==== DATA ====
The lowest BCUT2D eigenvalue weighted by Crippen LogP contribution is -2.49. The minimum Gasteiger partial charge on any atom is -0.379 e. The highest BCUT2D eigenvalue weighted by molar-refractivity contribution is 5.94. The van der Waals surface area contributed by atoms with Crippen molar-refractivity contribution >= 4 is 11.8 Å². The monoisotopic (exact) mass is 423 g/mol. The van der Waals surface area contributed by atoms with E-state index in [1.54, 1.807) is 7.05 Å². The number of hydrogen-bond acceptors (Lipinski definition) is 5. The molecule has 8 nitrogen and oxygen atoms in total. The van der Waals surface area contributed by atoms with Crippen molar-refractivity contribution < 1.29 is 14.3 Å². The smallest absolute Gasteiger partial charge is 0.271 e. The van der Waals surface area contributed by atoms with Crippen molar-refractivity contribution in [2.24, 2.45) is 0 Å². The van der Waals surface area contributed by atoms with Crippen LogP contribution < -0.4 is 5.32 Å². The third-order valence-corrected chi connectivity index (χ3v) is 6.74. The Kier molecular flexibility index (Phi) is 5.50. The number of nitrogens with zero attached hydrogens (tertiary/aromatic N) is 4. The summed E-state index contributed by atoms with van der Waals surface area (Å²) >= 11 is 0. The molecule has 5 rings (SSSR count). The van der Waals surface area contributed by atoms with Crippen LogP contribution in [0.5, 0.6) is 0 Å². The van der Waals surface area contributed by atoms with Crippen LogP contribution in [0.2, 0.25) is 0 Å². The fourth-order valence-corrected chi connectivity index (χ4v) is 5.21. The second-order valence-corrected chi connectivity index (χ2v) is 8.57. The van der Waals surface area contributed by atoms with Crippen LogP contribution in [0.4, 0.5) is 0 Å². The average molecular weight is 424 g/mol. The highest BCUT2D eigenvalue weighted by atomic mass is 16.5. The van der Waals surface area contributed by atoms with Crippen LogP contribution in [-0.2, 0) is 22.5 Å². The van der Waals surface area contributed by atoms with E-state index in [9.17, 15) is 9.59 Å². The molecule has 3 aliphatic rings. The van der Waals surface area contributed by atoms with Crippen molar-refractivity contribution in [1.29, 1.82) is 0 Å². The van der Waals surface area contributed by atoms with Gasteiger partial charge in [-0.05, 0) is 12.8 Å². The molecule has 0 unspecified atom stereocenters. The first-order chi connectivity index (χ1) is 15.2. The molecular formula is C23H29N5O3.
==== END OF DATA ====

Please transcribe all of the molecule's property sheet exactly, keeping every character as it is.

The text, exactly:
The lowest BCUT2D eigenvalue weighted by Crippen LogP contribution is -2.49. The minimum Gasteiger partial charge on any atom is -0.379 e. The highest BCUT2D eigenvalue weighted by molar-refractivity contribution is 5.94. The van der Waals surface area contributed by atoms with Crippen molar-refractivity contribution >= 4 is 11.8 Å². The monoisotopic (exact) mass is 423 g/mol. The van der Waals surface area contributed by atoms with E-state index in [1.54, 1.807) is 7.05 Å². The number of hydrogen-bond acceptors (Lipinski definition) is 5. The molecule has 8 nitrogen and oxygen atoms in total. The van der Waals surface area contributed by atoms with Crippen molar-refractivity contribution < 1.29 is 14.3 Å². The smallest absolute Gasteiger partial charge is 0.271 e. The van der Waals surface area contributed by atoms with Crippen molar-refractivity contribution in [2.24, 2.45) is 0 Å². The van der Waals surface area contributed by atoms with Crippen LogP contribution < -0.4 is 5.32 Å². The third-order valence-corrected chi connectivity index (χ3v) is 6.74. The Kier molecular flexibility index (Phi) is 5.50. The number of nitrogens with zero attached hydrogens (tertiary/aromatic N) is 4. The summed E-state index contributed by atoms with van der Waals surface area (Å²) >= 11 is 0. The molecule has 5 rings (SSSR count). The van der Waals surface area contributed by atoms with Crippen LogP contribution in [0.5, 0.6) is 0 Å². The van der Waals surface area contributed by atoms with Crippen LogP contribution in [0.2, 0.25) is 0 Å². The fourth-order valence-corrected chi connectivity index (χ4v) is 5.21. The second-order valence-corrected chi connectivity index (χ2v) is 8.57. The van der Waals surface area contributed by atoms with Crippen LogP contribution in [0.4, 0.5) is 0 Å². The average molecular weight is 424 g/mol. The highest BCUT2D eigenvalue weighted by atomic mass is 16.5. The van der Waals surface area contributed by atoms with Crippen LogP contribution in [-0.2, 0) is 22.5 Å². The van der Waals surface area contributed by atoms with E-state index in [9.17, 15) is 9.59 Å². The molecule has 3 aliphatic rings. The van der Waals surface area contributed by atoms with Crippen molar-refractivity contribution in [1.29, 1.82) is 0 Å². The van der Waals surface area contributed by atoms with Gasteiger partial charge in [-0.05, 0) is 12.8 Å². The molecule has 0 unspecified atom stereocenters. The first-order chi connectivity index (χ1) is 15.2. The molecular formula is C23H29N5O3.